The fortification consists of three corner bastions – tabias forming an approximately isosceles triangle, the sides of which are about 200 m long. In addition to the mentioned tabia, on the ramparts of the fortress there is also a tower known as Stara izvidnica, or Watchtower, located approximately half the distance between the northern and western tabia. The Watchtower and the northern tabia are connected by a stone wall, representing the only visible remnant of this type of defensive walls.
A Fortress In The Center Of The CityBounded From All Sides
In the XV century, at the time of the founding of Novi Pazar, there was a small fortress on the site of today's fortress, which is located on a hill bordered by the Raska river on the northwestern side, and the Stara carsija (Old Downtown) on the eastern side, which was probably surrounded by a moat, an earth embankment and a wall of upright staked logs.
The Pursuit Of DecorativenessAn Inevitable Symbol Of The City
Part of the Fortress was built with a certain desire for decorativeness. The wreath testifies to that with a semi-circular profile that encircles the bastion at a height of about 5 meters, carved in relief motifs of lions, bows and arrows, birds and snakes. During a later event, a marble slab with the year 1750 engraved on it was integrated into the fortress.
Monumental BastionComplex Triangle Shape
The base of this spacious complex, now turned into a park, has the shape of a triangle. Fairly preserved and facing the city, the monumental bastion, built of rough-hewn stone blocks, flanks the original entrance to the fortress. Inside it, in the underground zones, there is a dungeon.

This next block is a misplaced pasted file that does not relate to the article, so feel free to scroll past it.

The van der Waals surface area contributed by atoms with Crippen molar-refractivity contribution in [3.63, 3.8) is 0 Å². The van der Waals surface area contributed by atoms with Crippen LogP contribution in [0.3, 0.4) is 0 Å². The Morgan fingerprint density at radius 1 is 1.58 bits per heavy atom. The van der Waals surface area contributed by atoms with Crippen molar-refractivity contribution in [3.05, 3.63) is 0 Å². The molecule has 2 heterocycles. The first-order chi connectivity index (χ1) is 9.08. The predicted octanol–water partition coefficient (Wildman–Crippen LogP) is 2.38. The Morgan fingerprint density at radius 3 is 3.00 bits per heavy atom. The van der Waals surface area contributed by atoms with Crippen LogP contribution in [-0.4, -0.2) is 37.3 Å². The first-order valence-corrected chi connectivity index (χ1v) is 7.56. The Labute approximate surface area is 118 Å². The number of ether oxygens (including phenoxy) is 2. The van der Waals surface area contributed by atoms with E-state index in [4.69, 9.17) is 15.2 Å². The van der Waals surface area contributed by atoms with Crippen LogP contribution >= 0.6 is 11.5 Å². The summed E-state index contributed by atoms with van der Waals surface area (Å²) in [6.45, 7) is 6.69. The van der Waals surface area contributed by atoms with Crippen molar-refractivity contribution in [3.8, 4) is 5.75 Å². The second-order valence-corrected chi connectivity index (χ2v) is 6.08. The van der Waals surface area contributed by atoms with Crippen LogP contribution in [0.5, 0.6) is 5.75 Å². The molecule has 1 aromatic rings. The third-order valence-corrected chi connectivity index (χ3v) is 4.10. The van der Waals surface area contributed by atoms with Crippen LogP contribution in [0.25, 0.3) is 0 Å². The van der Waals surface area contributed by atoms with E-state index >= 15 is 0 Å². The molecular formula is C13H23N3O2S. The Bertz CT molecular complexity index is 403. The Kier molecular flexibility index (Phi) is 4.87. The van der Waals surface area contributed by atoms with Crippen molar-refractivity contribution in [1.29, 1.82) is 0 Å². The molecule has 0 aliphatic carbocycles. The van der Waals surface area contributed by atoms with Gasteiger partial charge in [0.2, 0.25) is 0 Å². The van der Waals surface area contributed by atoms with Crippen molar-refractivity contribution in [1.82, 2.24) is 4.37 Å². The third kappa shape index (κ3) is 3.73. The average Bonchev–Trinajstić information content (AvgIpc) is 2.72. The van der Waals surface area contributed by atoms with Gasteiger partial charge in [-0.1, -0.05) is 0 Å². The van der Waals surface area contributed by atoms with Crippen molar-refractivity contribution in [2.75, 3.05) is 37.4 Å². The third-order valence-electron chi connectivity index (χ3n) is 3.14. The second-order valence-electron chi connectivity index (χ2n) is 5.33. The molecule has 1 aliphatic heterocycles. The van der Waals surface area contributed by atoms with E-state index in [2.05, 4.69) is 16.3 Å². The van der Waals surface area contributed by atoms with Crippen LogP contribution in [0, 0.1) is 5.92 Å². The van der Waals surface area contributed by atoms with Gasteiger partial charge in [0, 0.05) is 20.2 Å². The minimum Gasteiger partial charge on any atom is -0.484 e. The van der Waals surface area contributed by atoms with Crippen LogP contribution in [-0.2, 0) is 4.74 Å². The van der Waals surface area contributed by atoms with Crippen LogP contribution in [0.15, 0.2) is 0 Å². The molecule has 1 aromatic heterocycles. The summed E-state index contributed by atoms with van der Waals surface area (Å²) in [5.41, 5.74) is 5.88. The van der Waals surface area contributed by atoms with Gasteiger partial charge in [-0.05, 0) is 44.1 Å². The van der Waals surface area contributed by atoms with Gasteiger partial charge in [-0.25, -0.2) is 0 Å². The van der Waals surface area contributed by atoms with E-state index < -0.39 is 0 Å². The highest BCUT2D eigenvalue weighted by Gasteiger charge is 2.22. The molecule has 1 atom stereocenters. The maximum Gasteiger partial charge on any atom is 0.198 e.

A Significant Strategic RoleConstruction Of Stone Ramparts
When Novi Pazar gained a significant strategic role after the Turkish defeat at Vienna in 1683, that small palisade fortification was secured by massive stone walls. It is assumed that a significant part of the northwestern wall canvas and the northern tabia were created at the end of the XVII century. At the beginning of the XVIII century, the construction of stone ramparts continued. Today's appearance of the fortress is the result of later additions that were undertaken especially during the First Serbian Uprising and in the second half of the XIX century.
Demolished And RenovatedSultan Abdul Aziz
The fortress was demolished and rebuilt several times. After the Turkish defeat near Vienna (1683) and the Austro-Hungarian advance to Skopje (1689), the Turkish authorities began to build and strengthen the former building. The reconstruction continued until 1750. During the reign of Sultan Abdul Aziz (1861-1876), two new towers were built, a warehouse for weapons and ammunition, a smaller mosque as a new barracks.
It is reliably known that there were two churches inside the fortress that were destroyed, as was the mosque.
FORTRESS IN THE MID-TOWN
Located on a hill bordered by the Raska River on the northwest side, and the Old Market Square on the east, the fortress primarily served to defend the city from attacks. The base of the fortress is formed by three angular bastions (tabias), polygonal bases, of different shapes and dimensions.
Next to the northern rampart, there is a relatively well-preserved tower known as Stara izvidnica or Watchtower, today a symbol of the city. It was built at the beginning of the XVII century.